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Yoga as heart opener

Mon, Feb 27th, 2012
Posted in All Health & Wellness

Yoga is more than exercise. Everyone knows that exercise is an important determinant of health; we all should strive to get 150 minutes of moderately intense activity or 75 minutes of vigorous activity each week, as recommended in the 2008 Physical Activity Guidelines for Americans. There are those who say that yoga isn’t enough exercise. A popular 2007 study by the American College of Sports Medicine found that yoga practitioners had a lower than predicted maximum heart rate, burned fewer calories per minute, and expended less energy metabolic equivalents than while speed walking. However, in the fine print, the researchers drew their conclusions from Hatha yoga practitioners, that is, gentle yoga.

Yoga looks different depending on where and with whom you practice. So, lest we judge those who practice yoga—yogis— too soon, first we must learn the terminology.

A vocabulary lesson:

Yoga teaches an array of different disciplines, likened to a tree with eight limbs:

•yama are universal ethics

•niyama are individual ethics

•asana are the physical postures

•pranayama is breath control

•pratyahara is the control of the senses

•dharana is concentration

•dyana is meditation, and

•samadhi is bliss

Furthermore, one must understand that there are different styles of yoga practice with varying intensities. Each style differs in the emphasis placed on various components of breath control (pranayama), meditation (dyana), and physical postures (asana). Common styles you may encounter are:

•Integral, Hatha or Svaroopa: more emphasis on meditation, relaxation, inner connection and individual ethics

•Power Yoga or more vigorous postures and emphasis on breath

•Ashtanga Vinyasa: control and constant aerobic, dynamic flow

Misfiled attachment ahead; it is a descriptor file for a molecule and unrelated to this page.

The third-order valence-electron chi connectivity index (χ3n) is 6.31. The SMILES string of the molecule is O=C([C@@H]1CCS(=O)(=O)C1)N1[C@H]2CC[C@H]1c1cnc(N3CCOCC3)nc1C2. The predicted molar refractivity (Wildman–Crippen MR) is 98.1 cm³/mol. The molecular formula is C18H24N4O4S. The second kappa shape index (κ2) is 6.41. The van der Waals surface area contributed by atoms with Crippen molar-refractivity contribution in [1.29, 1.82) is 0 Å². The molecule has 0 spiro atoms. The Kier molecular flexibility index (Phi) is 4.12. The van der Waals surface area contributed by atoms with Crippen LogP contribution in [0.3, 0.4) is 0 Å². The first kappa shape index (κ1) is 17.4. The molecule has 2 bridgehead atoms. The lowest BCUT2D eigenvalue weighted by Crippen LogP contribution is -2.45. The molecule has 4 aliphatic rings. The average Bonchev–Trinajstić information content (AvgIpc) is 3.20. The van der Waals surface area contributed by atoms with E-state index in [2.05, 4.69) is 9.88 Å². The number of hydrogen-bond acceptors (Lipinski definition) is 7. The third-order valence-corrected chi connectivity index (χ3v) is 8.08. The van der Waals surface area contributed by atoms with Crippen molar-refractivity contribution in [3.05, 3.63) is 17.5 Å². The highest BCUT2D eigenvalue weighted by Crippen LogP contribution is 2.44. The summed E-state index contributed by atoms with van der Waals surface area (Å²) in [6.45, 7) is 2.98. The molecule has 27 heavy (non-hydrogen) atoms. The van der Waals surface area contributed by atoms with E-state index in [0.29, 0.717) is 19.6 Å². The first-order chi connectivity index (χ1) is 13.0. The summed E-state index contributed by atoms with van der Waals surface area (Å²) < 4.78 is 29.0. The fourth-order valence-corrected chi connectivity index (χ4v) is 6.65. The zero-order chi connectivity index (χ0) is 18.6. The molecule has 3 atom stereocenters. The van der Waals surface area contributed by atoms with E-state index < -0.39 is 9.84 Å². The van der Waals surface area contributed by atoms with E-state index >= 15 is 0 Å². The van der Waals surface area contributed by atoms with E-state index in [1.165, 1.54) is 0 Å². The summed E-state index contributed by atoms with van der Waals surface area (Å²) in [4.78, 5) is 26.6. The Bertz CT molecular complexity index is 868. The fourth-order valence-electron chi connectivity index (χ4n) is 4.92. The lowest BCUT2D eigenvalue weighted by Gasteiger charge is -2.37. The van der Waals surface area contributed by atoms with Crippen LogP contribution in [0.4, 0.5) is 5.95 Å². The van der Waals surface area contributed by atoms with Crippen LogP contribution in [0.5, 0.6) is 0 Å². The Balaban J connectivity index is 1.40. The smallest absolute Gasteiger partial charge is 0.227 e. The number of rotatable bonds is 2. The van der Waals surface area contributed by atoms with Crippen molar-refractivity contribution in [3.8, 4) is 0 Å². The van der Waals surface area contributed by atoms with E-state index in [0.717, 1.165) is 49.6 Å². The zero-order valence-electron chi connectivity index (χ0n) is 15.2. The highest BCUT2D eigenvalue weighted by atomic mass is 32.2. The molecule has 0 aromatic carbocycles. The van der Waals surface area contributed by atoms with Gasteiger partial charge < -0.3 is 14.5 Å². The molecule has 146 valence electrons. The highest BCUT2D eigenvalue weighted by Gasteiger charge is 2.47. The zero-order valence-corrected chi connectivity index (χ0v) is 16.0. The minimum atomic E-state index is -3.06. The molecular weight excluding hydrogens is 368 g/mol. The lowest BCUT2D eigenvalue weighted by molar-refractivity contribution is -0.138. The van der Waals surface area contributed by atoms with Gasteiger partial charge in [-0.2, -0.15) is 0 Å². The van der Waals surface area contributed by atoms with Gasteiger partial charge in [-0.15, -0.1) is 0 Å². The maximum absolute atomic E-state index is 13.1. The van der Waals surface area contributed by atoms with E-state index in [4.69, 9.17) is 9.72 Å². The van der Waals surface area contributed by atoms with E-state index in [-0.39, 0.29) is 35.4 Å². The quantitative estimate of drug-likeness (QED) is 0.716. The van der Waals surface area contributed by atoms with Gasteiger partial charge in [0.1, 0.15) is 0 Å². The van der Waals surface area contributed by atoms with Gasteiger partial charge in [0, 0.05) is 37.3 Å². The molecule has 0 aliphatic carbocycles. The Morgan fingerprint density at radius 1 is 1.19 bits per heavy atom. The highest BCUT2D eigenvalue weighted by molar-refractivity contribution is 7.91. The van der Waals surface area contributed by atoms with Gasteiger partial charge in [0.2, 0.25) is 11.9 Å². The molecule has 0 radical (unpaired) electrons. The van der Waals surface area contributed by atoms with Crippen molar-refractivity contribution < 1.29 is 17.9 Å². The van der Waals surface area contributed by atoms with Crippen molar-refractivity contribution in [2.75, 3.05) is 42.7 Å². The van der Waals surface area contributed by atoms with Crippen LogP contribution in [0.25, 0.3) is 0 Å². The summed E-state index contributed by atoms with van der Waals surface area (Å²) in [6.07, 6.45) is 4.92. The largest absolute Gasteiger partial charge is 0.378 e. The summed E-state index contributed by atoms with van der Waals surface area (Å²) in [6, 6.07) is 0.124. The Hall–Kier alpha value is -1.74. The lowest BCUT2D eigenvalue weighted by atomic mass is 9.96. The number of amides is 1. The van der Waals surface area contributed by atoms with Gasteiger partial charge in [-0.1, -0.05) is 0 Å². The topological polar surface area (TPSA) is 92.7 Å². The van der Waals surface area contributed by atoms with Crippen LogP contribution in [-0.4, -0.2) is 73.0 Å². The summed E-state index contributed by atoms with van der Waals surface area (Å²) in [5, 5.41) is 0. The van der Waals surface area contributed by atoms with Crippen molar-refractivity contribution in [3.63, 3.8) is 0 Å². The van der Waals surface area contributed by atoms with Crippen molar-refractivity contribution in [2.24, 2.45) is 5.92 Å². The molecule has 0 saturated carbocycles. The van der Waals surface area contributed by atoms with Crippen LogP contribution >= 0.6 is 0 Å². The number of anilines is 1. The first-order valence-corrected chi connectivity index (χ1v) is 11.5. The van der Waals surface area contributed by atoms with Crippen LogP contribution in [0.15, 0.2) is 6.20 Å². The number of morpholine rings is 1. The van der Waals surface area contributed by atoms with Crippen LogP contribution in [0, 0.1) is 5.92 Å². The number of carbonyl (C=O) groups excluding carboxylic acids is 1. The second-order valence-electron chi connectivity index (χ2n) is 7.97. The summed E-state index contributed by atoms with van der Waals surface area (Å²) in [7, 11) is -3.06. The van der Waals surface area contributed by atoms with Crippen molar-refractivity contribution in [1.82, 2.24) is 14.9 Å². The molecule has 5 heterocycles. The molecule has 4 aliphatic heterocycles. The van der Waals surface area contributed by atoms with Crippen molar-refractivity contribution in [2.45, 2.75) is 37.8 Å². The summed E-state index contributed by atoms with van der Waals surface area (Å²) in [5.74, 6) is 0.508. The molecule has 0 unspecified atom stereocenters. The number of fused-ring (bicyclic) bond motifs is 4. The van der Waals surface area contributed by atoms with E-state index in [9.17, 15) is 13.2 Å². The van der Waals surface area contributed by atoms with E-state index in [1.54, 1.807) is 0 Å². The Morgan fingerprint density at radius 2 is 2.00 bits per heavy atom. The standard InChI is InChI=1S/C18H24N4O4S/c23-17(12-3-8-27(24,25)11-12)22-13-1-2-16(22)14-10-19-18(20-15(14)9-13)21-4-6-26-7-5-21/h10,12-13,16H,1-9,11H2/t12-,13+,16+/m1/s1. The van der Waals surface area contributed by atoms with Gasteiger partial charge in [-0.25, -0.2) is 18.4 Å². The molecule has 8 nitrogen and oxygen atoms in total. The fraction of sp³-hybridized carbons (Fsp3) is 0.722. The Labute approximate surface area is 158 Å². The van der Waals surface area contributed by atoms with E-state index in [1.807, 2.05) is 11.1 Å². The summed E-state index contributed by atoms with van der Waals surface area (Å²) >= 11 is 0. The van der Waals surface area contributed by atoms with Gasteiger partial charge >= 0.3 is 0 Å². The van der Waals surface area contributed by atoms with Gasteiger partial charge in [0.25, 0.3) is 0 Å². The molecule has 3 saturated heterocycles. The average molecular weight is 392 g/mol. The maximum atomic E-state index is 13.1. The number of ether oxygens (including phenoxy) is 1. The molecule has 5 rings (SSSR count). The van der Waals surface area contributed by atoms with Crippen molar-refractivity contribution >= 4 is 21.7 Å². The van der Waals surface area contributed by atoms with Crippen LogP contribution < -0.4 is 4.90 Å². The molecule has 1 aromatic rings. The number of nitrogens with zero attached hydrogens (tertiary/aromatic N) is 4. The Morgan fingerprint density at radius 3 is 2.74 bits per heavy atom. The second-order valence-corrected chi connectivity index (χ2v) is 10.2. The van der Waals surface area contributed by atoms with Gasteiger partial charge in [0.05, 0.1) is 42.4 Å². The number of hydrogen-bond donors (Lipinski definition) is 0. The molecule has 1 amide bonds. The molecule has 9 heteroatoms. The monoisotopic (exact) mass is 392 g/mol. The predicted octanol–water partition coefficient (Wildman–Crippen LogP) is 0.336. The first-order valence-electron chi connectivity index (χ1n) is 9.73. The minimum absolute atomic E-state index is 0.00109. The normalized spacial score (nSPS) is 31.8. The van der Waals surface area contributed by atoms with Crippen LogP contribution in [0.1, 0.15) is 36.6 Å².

•Iyengar: used for therapeutics and incorporates accommodating equipment like straps, chairs, and blocks to facilitate poses

•Bikram or Hot Yoga: practice in a heated or humidified environment to increase blood circulation and breathing is emphasized

Science Says

The growing popularity of yoga in Western culture has stimulated a typically Western response: research. Though evidence from controlled trials is limited, there are inklings to suggest that yoga may provide benefit in therapeutic contexts beyond the scope of physical exercise.

Yoga seems to decrease the activity in one’s hypothalamic-pituitary-adrenal (HPA) axis. What does that mean? One of the chief products of the HPA axis is cortisol: the chemical currency of stress. So, yoga practice over time down regulates, or decreases, one’s capacity for suffering the physiologic effects of stress. Also, yoga seems to temper the sympathetic nervous system (SNS). Our SNS uses the chemical adrenaline to elicit a “fight or flight” physiologic response. Yoga practice can decrease the amount of adrenaline produced by the body.

If this is true, thinking therapeutically, scientists wonder whether yoga could come to replace beta-blockers and other blood pressure medications that block adrenaline’s effects; could yoga be used in lieu of anti-anxiety medication; should yoga be considered a chief therapy for stress reduction? The answer, of course, is: not for everyone, but for some. In a 2011 literature review in the Journal of Alternative and Complementary Medicine, Ross and colleagues summarized findings from 81 studies, mostly comparison group studies. The majority of the studies were typically small and not well controlled, so it remains to be seen whether the trends will hold up under more rigorous clinical scrutiny.